Reference: Agustí-Brisach, C., León, M., Garcia-Jimenez, J. and Armengol, J. 2015. Detection of Grapevine Fungal Trunk Pathogens on Pruning Shears and Evaluation of Their Potential for Spread of Infection. Plant Disease 99:976-981.

The sky is falling!

(Well, maybe not.)

Jay W. Pscheidt, Ph.D.
Professor of Botany and Plant Pathology and Extension Plant Pathology Specialist, Oregon State University

The new Compendium of Grape Diseases, Disorders and Pests (Wilcox et al 2015) points out the multitude of problems that can beset grapes. Oregon’s grape industry has done well to avoid many of these troubles using geographic isolation, unique climate conditions and planting stock quarantines. Grapes are still susceptible to all these problems, which could arrive and cause havoc on any growing season. When one of these problems does come along, we may sound a lot like “Chicken Little” declaring that the sky is falling. Several disease issues have fallen onto our doorstep that need to be discussed. Although some are very serious and not unexpected, all can be dealt with. These issues include Xylella, sterilizing pruners, fungicide resistance and climate change, which we will address throughout the season.

Xylella

In October, 2015, the presence of the bacterium Xylella fastidiosa was confirmed by the Oregon Department of Agriculture (ODA) in several pear trees growing in the field germplasm collection at the USDA Repository in Corvallis. Grape growers may be alarmed knowing that Pierce’s Disease is caused by Xylella fastidiosa subsp. fastidiosa. Pierce’s Disease has been a high-profile and rapidly increasing disease in California and other southern states but has not been known to be in the Pacific Northwest. At this time, the preliminary DNA sequence data suggests the bacterium on pear is X. fastidiosa subsp. multiplex, which can cause a chronic leaf-scorching disease in many different species of woody landscape shrubs and shade trees, including oak, elm, and other trees – but not grape. (Whooh!)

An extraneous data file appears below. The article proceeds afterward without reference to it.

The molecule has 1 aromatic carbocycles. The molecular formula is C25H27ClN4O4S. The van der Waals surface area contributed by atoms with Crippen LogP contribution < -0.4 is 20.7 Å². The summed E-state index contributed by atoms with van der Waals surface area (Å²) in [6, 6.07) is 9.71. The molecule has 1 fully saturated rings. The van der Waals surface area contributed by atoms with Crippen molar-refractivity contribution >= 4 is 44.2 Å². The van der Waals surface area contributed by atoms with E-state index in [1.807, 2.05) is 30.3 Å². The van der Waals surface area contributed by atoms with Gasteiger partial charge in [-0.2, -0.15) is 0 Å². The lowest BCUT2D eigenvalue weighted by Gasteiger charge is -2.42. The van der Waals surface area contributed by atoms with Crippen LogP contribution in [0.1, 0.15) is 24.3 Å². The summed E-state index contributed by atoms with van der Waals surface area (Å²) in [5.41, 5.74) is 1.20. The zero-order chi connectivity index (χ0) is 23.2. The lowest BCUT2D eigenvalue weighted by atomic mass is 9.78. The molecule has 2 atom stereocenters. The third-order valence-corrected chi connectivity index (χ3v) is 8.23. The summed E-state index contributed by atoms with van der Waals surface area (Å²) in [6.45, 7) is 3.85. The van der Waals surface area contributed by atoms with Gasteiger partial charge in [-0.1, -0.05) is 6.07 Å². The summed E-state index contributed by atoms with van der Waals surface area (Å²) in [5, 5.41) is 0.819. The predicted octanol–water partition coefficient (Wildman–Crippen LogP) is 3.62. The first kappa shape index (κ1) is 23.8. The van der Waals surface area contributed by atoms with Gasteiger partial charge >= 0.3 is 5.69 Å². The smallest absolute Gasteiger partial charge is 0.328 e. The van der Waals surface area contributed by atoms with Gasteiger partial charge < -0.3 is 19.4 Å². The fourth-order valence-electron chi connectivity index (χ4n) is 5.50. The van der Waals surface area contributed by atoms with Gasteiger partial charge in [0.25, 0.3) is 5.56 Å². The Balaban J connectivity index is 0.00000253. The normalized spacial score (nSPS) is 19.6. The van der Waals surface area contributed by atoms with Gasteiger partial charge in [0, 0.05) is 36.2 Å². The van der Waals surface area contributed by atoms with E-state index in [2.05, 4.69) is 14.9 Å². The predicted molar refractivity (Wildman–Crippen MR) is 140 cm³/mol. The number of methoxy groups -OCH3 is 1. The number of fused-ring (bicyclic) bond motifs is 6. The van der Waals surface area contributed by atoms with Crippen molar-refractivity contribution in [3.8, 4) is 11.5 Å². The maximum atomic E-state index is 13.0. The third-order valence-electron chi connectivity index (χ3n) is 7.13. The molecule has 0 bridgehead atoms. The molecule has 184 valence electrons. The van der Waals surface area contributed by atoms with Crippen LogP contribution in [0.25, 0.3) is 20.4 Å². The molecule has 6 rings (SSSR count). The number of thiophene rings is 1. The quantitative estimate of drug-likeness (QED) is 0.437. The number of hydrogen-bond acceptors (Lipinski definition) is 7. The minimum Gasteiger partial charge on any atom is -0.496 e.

There are still a ton of questions that need to be answered in the coming months and years about this find. Keep half an ear open on this problem.

Why don’t find Pierce’s Disease in the Pacific Northwest? Our climate may be too cold for the pathogen to survive. Infected grapevines do not retain the pathogen after a cold dormant season typical of continental climates. Also the majority of leaf hoppers (xylem feeding insects that vector the bacterium) found in PNW surveys are Western grape leafhopper which are not efficient vectors of Xylella. The Blue-green sharpshooter will vector Xylella and has been found in the Willamette Valley, Columbia Gorge, Medford and Milton-Freewater areas of Oregon. This leafhopper is usually found in surrounding vegetation but less in vineyards. The glassy winged sharpshooter, a very efficient vector, has not been found in or around Oregon vineyards nor is it abundant in the PNW.

If you are still worried, you can keep an eye out for various symptoms. Pierce’s Disease first appears as water stress in midsummer and gradually gets worse. Leaves become slightly yellow or red along margins in white and red varieties, respectively, and eventually leaf margins dry or die in concentric zones. Fruit clusters shrivel or raisin. Dried leaves fall, leaving the petiole attached to the cane. Wood on new canes matures irregularly, producing patches of green, surrounded by mature brown bark. ‘Pinot Noir’ and ‘Cabernet Sauvignon’ have highly regular zones of progressive marginal discoloration and drying on blades. Unfortunately, any other problem that blocks, inhibits or limits water from getting to the leaves will produce similar symptoms. Fungal cankers, damaged trunks, girdling roots, gopher damage, herbicide injury and root rots also can produce similar symptoms.

Bottom Line: Finding Xylella on pears in Oregon is not, at this time, a worry for grape growers.

Reference: Wilcox, W. F., Gubler, W. D. and Uyemoto, J. K. 2015. Compendium of grape diseases, disorders, and pests. Second edition. St. Paul, MN: APS Press.